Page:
IBN BARUN, ABU IBRAHIM ISḤAḲ:(Redirected from BARUN IBN ISAAC.)
Spanish grammarian; lived in the eleventh and twelfth centuries, probably at Barcelona. He was a pupil of the grammarian Levi ibn Tabban of Saragossa (author of the "Mafteaḥ"), and a contemporary of Judah ha-Levi and Moses ibn Ezra, who dedicated to him several of their poems; the latter also wrote an elegy on his death (comp. "Kokebe Yiẓḥaḳ," 1858, p. 28; Neubauer, "Cat. Bodl. Hebr. MSS." No. 1972; Brody, in "Monatsschrift," xl. 33). Ibn Barun was well versed in Arabic literature, and was the first to realize the close connection existing between Hebrew grammatical and lexicographical forms and those of the Arabic. This connection was pointed out by him in a work entitled "Kitab al-Muwazanah," divided into two parts, the first treating of Hebrew grammar in comparison with Arabic,the second of lexicography. Fragments of this work, which until recently was known only from quotations, were discovered in the Imperial Library of St. Petersburg, and published, with introduction, translation, and notes in Russian, by Paul v. Kokowzow (St. Petersburg, 1894).
Ibn Barun frequently quotes the Koran, the "Mu'allaḳat," the "Kitab al-'Ain" of Khalil, and many other standard works of Arabic literature, with which he was thoroughly acquainted. His Hebrew sources were Saadia Gaon, Hai Gaon, Dunash ibn Tamim, Ḥayyuj (whose theories he frequently criticized), Ibn Janaḥ, Samuel ha-Nagid, Solomon ibn Gabirol, Ibn Jashush, Ibn Bal'am, and Moses Gikatilla. Moses ibn Ezra says that Ibn Barun also compared Hebrew with Latin and Berber, and that his dictionary is superior to that of Dunash ibn Tamim. Nevertheless, Ibn Barun's work passed almost unnoticed by the Hebrew philologists of the Middle Ages. He is mentioned by name only by Moses ibn Ezra in his treatise on Hebrew poetry and rhetoric. Several of his comparisons are cited without acknowledgment by Joseph Ḳimḥi, by Abraham ben Solomon of Yemen in his work on the Prophets, and by an anonymous fifteenth-century commentator to the "Moreh Nebukim."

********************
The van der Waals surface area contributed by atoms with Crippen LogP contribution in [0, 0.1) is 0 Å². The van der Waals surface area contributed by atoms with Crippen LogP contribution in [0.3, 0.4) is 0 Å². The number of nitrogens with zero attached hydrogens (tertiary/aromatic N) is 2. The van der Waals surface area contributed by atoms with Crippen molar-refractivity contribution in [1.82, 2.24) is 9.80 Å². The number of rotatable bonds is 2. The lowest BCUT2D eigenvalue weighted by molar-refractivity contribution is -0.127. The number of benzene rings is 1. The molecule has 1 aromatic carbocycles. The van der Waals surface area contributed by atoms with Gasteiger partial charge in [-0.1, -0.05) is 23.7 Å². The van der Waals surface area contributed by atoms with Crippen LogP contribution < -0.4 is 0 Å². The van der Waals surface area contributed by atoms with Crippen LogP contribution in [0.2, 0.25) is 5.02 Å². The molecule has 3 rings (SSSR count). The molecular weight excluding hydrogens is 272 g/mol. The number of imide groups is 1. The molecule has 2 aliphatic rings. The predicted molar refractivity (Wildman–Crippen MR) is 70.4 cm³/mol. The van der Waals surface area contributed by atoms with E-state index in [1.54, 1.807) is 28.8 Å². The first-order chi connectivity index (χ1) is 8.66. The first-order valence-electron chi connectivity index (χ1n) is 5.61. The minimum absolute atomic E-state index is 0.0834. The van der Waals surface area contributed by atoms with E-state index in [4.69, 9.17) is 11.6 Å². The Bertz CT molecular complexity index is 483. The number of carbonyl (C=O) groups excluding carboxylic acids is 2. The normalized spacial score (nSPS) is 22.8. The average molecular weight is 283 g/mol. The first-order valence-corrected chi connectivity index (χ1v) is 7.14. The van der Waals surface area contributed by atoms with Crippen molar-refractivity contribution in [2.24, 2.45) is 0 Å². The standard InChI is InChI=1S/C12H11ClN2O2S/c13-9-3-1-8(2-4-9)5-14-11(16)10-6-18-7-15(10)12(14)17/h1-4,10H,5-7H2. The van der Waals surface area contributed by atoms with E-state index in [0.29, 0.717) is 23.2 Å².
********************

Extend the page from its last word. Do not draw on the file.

- Steinschneider, Cat. Bodl. col. 1060;
- idem, in Kobak's Jeschurun, ix. 66-67;
- idem, Die Arabische Litteratur der Juden, § 97;
- J. Derenbourg, in R. E. J. xxx. 156;
- Bacher, in Stade's Zeitschrift, xiv. 223 et seq.;
- Neubauer, in J. Q. R. vi. 567;
- Eppenstein, in R. E. J. xli. 233;
- idem, in Ha-Eshkol, ii. 198;
- David von Günzburg, in Ha-Meliẓ, 1895, Nos. 152, 176, 225, 226.